WASHINGTON -- Speaking to an annual gathering of religious conservatives in Washington D.C., Texas Gov. Rick Perry again worked to hone his message on immigration by pushing aggressive measures to address border security and the drug war in Mexico.
"There is no security without border security," Perry told an audience of activists at the Values Voters Summit. "And make no mistake about it. What we are seeing south of our border is nothing short of war being waged by these narco-terrorists. They represent a clear and present danger to our country."
Echoing a sentiment he voiced in New Hampshire last weekend, he added, "We shouldn't take any options off the table, including security operations in cooperation with the Mexican government as we did with Columbia."
Perry's remarks at the GOP confab also included a heavy emphasis on his pro-life record, including a hinted tweak at his main rival, Mitt Romney, who spoke in support of abortion rights during his 1994 Senate run in Massachusetts.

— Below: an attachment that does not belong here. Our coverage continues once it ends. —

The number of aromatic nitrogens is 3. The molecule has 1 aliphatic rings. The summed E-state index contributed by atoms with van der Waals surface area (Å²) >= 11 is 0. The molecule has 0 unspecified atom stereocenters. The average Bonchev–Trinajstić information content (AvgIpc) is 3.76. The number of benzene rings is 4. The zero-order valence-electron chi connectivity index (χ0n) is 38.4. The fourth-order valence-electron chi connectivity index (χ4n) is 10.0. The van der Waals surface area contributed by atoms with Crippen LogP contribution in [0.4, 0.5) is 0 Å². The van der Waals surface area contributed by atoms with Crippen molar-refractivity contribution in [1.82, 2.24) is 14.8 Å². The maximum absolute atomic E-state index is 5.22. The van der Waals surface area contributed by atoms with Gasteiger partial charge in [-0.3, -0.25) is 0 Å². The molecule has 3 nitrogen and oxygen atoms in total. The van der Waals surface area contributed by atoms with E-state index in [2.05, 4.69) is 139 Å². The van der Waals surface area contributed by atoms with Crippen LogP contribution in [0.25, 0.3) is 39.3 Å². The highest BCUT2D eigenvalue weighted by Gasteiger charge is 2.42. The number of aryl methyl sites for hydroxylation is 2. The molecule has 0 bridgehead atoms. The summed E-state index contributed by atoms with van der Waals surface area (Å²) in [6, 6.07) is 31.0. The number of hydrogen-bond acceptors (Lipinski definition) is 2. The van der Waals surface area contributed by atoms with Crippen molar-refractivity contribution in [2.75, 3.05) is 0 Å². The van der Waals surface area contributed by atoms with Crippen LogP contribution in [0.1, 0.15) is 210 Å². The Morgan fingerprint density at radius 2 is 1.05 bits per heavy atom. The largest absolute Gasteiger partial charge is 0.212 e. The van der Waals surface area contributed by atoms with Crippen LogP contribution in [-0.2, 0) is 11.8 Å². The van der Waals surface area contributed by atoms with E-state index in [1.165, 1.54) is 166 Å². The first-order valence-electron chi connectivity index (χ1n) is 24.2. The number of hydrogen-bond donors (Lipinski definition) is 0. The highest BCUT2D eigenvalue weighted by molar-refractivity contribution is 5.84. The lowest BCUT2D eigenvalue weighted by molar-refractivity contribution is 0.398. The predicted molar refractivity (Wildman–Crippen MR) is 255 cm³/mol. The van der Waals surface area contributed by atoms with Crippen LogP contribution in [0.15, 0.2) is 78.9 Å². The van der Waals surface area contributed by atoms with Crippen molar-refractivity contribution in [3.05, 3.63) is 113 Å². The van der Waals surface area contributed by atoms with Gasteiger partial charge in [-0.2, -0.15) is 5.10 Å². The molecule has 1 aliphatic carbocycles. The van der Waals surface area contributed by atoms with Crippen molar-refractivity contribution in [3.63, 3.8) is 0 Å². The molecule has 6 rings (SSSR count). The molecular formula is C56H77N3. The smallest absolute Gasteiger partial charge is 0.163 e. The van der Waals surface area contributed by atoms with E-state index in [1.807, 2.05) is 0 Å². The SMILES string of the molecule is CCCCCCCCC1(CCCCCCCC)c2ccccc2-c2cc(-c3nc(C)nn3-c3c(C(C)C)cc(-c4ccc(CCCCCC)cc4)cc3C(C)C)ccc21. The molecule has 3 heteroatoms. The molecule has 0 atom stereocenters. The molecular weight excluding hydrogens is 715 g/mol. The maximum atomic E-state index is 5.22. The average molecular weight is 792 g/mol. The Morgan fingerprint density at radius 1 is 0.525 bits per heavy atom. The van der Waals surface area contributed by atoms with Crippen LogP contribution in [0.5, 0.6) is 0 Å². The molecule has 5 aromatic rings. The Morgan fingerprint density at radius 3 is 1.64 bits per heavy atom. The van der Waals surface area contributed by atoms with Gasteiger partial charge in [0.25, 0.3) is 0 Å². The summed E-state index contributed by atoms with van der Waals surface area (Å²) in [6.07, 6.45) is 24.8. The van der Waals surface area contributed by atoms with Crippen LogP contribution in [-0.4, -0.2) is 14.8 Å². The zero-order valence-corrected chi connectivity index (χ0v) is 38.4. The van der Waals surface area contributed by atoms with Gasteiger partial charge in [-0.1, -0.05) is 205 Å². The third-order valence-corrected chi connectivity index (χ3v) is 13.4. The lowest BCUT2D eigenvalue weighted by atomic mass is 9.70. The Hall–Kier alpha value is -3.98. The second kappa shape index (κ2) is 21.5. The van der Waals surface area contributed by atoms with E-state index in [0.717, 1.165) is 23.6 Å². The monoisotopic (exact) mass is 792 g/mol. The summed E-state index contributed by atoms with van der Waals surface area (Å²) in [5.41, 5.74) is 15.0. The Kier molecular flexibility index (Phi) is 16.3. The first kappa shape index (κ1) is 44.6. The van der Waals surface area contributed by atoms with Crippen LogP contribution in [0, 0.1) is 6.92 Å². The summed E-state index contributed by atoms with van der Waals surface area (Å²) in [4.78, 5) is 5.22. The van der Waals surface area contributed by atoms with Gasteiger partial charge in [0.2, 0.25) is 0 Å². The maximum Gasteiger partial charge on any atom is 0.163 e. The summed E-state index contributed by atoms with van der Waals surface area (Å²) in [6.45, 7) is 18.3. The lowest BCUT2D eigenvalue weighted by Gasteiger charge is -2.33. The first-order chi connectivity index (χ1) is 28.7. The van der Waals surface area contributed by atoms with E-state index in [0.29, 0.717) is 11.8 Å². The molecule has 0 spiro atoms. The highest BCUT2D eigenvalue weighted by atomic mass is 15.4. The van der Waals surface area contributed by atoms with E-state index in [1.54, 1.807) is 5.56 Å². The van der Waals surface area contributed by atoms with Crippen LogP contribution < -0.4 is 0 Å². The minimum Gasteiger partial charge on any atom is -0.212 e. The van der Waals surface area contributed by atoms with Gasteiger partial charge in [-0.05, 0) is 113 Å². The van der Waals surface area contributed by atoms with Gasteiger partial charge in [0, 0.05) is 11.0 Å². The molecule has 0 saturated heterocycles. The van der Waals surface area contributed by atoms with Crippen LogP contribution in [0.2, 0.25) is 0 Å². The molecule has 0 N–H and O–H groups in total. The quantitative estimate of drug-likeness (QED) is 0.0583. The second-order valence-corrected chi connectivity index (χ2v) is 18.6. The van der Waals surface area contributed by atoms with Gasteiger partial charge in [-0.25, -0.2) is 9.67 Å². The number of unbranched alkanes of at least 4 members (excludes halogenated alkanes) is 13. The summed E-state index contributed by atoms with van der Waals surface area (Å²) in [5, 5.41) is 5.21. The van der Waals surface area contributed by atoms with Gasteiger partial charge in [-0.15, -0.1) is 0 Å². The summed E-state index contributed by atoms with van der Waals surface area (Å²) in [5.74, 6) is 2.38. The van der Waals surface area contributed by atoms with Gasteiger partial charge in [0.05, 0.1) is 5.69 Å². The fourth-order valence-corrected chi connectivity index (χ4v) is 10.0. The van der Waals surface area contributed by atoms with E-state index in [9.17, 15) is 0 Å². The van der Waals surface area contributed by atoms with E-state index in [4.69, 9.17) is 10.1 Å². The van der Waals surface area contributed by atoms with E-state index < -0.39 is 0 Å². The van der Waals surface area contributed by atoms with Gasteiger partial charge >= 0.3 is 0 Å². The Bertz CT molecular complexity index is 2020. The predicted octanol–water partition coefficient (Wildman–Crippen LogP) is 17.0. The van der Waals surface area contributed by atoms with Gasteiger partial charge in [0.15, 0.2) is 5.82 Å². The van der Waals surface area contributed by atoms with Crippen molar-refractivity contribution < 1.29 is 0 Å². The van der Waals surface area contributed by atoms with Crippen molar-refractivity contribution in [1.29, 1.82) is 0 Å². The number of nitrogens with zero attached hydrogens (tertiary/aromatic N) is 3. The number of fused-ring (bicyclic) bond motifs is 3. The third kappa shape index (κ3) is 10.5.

"For some candidates pro-life is an election year slogan to follow the prevailing political winds," Perry said. "For me it's about the absolute principle that every human being in entitled to life."
Before he took the stage, Perry received the endorsement of Southern Baptist Convention Leader Robert Jeffress, who contrasted Perry with Romney – who is Mormon – on religious grounds. "Do we want a candidate who is a good, moral person, or one who is a born again follower of our Lord Jesus Christ?" he asked.
Jeffress told reporters after the event that Romney's faith is an issue for some GOP voters who are part of the born-again community.
"I think for a lot of evangelical Christians that is a huge issue, even if it's unspoken," Jeffress said of Romney's Mormon faith.